[MUD-Dev] Graphic MUDS/Ultima Online

clawrenc at cup.hp.com clawrenc at cup.hp.com
Wed Aug 6 17:21:35 New Zealand Standard Time 1997

In <c=US%a=_%p=EA%l=MOLACH-970730175105Z-157 at molach.origin.ea.com>, on
   at 07:43 PM, "Koster, Raph" <rkoster at origin.ea.com> said:

>On Tuesday, July 29, 1997 6:46 PM, Matt 
>Chatterley[SMTP:root at mpc.dyn.ml.org] wrote:
>> On Tue, 29 Jul 1997, Koster, Raph wrote:

>Of course the social environment is very relevant; it's crucial. It
>is  also one of the things that oddly enough, we can take for
>granted.  Provide enough environment (far LESS environment than a mud
>offers, in  fact, cf IRC, ICQ, heck, ham radio, etc) and the social
>aspect will  follow inevitably. My argument was that in terms of
>dynamic evolution,  most muds settle for solely this one thing, the
>one thing they didn't have to do any work to get. :)

Thou writeth sooth.  Its a massively ignored fundamental.

>What we do is have what we call a "resource model" in which
>everything  is defined in terms of a basic hierarchy of desires taken
>from  organizational behavior theory. Subsistence, shelter, luxuries.
>Then  we have generalized AI routines and basic decision trees to
>satisfy  these needs, hoard if you can, band together if you are so
>inclined,  defend if you must...

>Well, I work with Richard Garriott fairly closely. He favors 
>simplicity in his design. (Which may seem contradictory given how 
>complex Ultimas are). But in general, he prefers simplicity for 
>interface and also simplicity for underlying systems, as much as 

FWLIW my approach is to make very simple self-contained blocks, and to
then have multiple blocks interact to create very complex systems. 
The trick I find is to create unstable feedback loops and to then
ensure that their combination does not create a stable state
(simulators are excellant here).  Typically the addition of of
unstable feedback loops dependant on other resources than the loops
which created the stable state will ensure that stability is never

>You make an item.

>It either spawns back when destroyed, or isn't destroyed, depending
>on  world-state model (repop versus save-state).

>But when does it EVOLVE? Now, some may say that in mud architectures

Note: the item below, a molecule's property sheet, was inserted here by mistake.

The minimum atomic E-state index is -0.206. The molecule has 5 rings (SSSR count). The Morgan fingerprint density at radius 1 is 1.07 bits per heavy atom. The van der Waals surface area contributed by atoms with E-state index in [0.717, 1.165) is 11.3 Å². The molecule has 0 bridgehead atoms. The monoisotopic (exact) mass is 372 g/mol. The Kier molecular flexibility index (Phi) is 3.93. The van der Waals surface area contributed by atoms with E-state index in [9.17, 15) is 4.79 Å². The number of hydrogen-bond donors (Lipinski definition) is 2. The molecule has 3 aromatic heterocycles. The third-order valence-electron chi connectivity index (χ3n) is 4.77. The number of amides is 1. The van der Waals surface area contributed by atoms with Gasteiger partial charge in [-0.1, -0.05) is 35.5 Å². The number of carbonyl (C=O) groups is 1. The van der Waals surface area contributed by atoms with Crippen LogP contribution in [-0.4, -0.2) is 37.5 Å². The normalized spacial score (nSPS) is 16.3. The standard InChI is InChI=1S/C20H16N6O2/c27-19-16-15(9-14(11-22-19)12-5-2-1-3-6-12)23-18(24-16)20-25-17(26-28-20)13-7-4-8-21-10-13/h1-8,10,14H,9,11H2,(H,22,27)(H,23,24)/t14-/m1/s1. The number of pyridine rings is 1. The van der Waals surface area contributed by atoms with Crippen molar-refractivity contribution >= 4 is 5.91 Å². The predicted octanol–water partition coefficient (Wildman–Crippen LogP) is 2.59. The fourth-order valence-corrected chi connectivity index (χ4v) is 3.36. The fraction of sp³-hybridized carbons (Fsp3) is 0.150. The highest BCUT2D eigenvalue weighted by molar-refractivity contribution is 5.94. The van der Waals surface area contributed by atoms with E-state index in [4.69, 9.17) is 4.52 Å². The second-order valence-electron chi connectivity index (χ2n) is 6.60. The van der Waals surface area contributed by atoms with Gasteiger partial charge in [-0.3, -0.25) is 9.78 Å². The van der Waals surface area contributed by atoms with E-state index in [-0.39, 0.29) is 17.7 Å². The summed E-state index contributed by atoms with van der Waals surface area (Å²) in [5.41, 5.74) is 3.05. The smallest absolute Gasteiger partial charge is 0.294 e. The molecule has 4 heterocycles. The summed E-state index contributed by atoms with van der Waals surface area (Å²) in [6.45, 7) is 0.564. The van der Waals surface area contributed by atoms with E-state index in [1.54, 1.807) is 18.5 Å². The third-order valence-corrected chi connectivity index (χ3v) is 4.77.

>which permit dynamic attachment of scripted behaviors by players, 
>stuff evolves. To get back to my example of TinyTIM, that clock or 
>whatever it is at the entrance that by now is massively huge. But
>that  isn't evolving by itself. That's just more functionality
>slapped on it  by a builder of some sort. It is not dynamic; it is
>static save for  outside intervention. It is therefore predictable.

My model:

  All objects decay over time, eventually becoming dust.

  Certain actions can delay that decay.

  Magical objects consume mana to delay decay.  Should they be unable
to get the mana the need, they destruct.  

  "Normal" objects just decay.  Use (depending on type) can
accellerate or delay decay.  

  User programmed objects (inheriting from $NEW_OBJECT) have a short
half life.  Sufficient use resets the half-life temporarily.

Magical objects have multiple ways of destructing.  The whole object
can just turn to dust (see the UggUgg mana fight example), the magical
properties can just cease to exist, the magic properties can go latent
until more mana arrives (very expensive to create, requires a *LARGE*
hidden mana store to draw from to survive starvation), or the magical
properties can release (ie explode) with various entertaining results
as the embedded magic/mana releases and rebinds in various forms to
nearby objects.

The basic result is that given long enough, anything will destruct and
>For muds to evolve, they need to become unpredictable.

Agreed.  Implicit in this is the need for the world to become

J C Lawrence                           Internet: claw at null.net
(Contractor)                           Internet: coder at ibm.net
---------------(*)               Internet: clawrenc at cup.hp.com
...Honorary Member Clan McFUD -- Teamer's Avenging Monolith...

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